Khao Yai National Park
Pak Chong Travel Blog› entry 61 of 117 › view all entries
The only way to get to Pak Chong, our base for visiting Khao Yai National Park, is Thailand's notoriously slow railway. Once we were only offered standing, third-class tickets I started to think it might be a bit of a nightmare. For some reason, I was thinking scorching heat in a stinky, cramped carriage, stuck between sweaty unfriendly locals and chickens and other animals wedged inside bamboo cages. It was actually pretty much the London Underground, overground, but having to make do with sitting on the floor or on our backpacks. One guy fell asleep with his head on Kyle's so we had to wake him up, remembering that touching someone's head is incredibly rude in Buddhist countries.
We booked up on a tour with our hostel as it got a good review in our Lonely Planet. It didn't disappoint. We got a great group of people for the one-and-a-half day trip to the National Park and some hilarious guides, too. One was called the Birdman - not because he's a half-man half-bird superhero with the power of flight. Let's clear that up now - he's not. He did know a bit about birds, though. He took us to a cave which was full of bats and creepy-crawlies, where I got covered in bat droppings. Then, after, while eating and learning a bit about local fruit produce, we witnessed approximately two million bats fly overhead, leaving a cave to search for food, which happens at sunset every day.
The next day we set off for the National Park. Now, on this trip I have locked horns with some dangerous animals - deadly spiders, snakes, jellyfish and crocodiles - each time embarrassing them all and laughing at Mother Nature for her feeble attempts to faze me. This time, however, I met my match. Leeches. They make my skin crawl just thinking about them. Despite being given protective socks, three of our seven-man squadron fell victim to them, losing masses and masses of blood. Of course, I didn't suffer the same fate - don't be ridiculous - but I did squeal as loud as I ever have - louder than I do each morning in the freezing showers out here - when I kept examining my shoes to find about 10 to 15 leeches trying to find their way through the sock to my blood.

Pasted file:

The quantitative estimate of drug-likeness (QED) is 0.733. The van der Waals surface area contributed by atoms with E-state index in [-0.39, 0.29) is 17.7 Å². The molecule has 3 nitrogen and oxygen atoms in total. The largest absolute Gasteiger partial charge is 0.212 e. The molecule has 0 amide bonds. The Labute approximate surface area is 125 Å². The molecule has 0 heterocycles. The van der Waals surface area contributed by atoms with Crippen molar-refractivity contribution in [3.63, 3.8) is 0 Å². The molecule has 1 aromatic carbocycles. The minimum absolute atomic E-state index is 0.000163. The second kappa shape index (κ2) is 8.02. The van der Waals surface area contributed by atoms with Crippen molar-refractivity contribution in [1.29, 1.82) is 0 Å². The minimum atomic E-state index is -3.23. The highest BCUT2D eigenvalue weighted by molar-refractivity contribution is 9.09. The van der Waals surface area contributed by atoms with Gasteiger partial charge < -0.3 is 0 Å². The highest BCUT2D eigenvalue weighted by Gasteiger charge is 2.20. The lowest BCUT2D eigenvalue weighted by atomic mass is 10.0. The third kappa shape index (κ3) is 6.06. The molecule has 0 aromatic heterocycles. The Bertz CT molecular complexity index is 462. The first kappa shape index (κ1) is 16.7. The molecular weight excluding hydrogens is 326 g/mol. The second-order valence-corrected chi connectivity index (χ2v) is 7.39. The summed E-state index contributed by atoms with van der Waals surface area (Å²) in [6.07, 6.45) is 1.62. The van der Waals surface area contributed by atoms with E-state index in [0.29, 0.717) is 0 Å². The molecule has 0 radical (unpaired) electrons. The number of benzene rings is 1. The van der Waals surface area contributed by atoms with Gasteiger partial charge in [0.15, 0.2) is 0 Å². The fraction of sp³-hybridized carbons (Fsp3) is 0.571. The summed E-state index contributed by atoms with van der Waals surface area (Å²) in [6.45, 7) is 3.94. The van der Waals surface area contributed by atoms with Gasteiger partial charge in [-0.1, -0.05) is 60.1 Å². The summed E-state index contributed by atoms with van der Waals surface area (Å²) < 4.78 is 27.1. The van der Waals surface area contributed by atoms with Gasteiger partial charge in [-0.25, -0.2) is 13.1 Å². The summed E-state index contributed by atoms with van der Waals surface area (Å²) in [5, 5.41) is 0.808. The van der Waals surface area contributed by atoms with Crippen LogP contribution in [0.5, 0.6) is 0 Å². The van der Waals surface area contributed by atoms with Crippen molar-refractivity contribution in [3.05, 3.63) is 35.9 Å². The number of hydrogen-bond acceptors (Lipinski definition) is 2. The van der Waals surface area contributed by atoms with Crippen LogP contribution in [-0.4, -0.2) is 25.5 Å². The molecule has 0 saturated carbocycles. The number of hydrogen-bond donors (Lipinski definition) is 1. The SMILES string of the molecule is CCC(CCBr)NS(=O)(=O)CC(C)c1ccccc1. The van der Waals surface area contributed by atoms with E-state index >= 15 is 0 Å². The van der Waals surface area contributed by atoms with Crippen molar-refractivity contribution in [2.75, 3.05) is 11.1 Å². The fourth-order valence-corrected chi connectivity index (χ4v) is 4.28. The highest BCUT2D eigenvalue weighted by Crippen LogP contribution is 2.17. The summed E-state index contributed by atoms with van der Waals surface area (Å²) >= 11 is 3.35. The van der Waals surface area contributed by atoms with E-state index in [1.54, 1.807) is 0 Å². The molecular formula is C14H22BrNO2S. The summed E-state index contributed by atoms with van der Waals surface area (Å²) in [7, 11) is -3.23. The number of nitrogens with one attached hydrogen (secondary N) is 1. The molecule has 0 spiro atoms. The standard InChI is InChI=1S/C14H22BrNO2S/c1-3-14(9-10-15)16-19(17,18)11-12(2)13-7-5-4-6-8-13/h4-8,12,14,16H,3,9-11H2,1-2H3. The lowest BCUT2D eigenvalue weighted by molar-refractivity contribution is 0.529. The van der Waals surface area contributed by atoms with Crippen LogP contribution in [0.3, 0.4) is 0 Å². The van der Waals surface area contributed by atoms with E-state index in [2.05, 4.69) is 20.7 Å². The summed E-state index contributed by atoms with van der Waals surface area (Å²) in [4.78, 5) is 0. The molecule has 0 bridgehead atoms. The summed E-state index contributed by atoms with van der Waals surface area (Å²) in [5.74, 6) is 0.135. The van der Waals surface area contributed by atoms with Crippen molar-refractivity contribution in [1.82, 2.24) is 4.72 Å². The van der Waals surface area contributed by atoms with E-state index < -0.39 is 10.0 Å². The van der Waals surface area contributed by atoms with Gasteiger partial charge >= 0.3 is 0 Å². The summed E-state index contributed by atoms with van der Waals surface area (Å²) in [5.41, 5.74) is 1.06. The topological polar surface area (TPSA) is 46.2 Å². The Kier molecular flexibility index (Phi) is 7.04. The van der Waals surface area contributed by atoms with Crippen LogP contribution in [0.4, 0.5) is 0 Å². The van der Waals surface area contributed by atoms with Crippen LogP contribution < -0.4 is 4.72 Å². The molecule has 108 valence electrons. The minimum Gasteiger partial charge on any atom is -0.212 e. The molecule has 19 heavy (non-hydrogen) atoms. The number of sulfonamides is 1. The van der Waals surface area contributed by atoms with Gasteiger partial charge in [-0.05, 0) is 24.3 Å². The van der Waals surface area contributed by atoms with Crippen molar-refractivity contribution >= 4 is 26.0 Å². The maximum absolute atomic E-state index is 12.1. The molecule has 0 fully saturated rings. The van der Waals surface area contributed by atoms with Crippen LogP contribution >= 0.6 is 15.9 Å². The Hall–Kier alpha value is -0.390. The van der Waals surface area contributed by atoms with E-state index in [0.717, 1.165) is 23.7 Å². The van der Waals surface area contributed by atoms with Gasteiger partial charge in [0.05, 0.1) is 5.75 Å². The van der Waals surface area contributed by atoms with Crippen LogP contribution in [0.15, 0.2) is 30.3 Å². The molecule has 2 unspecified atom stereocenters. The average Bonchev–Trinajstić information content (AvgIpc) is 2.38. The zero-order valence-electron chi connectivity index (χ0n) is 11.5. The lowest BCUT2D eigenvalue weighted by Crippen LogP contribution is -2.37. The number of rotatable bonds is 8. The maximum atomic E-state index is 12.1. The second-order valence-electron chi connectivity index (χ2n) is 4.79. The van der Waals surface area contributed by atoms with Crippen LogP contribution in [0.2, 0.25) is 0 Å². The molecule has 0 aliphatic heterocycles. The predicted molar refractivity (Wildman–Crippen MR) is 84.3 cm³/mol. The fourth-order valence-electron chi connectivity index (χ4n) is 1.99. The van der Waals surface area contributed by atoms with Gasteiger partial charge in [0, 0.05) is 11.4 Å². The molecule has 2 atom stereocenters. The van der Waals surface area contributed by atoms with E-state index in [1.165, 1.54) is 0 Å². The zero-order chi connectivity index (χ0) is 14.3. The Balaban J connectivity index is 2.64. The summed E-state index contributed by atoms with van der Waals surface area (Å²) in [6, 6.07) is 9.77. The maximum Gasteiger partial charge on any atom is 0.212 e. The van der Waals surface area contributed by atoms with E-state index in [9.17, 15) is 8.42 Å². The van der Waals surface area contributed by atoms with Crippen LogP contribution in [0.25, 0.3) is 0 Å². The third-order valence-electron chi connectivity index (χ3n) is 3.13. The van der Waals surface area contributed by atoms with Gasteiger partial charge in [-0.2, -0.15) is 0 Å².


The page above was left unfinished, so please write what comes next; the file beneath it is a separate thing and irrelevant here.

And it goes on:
My fear of leeches thus became one of the many sources of amusement to our two guides, who I have dubbed the Chuckle Brothers, due to the fact they found anything unbelievably funny, but not just laughing, but giggling like two little school girls, usually at us farang (Westerners) finding creepy-crawlies or dangerous animals unbearable. Examples included them chasing the girls with a giant scorpion and dangling leeches in front of us every so often.
It was an unbelievable day, only dampened a little bit by the weather. Although the rainy season is not due to start until the end of the month, it appears it has come a little early. Every day has started off fine, then by about lunchtime it tips it down all day, meaning that animal hunting became tricky. Luckily, we had got most of our trekking out of the way in the morning and spent much of the afternoon searching for animals in the van. Another highlight was visiting Heaw Suwat Waterfall, used in the film The Beach. Even the journey home was an event in itself as we kept dry in the back of the truck during a crazy thunderstorm where it rained outside like I've never seen before. But the main event for me was the animals we saw - the macaques, the giant hornbill birds that flew overhead and especially the giant scorpion, which was just unbelievable, even if the Chuckle Brothers spent most of the time throwing it at us or just treating it like a toy. Although they were hiding in there somewhere, bears and tigers will have to wait for another time.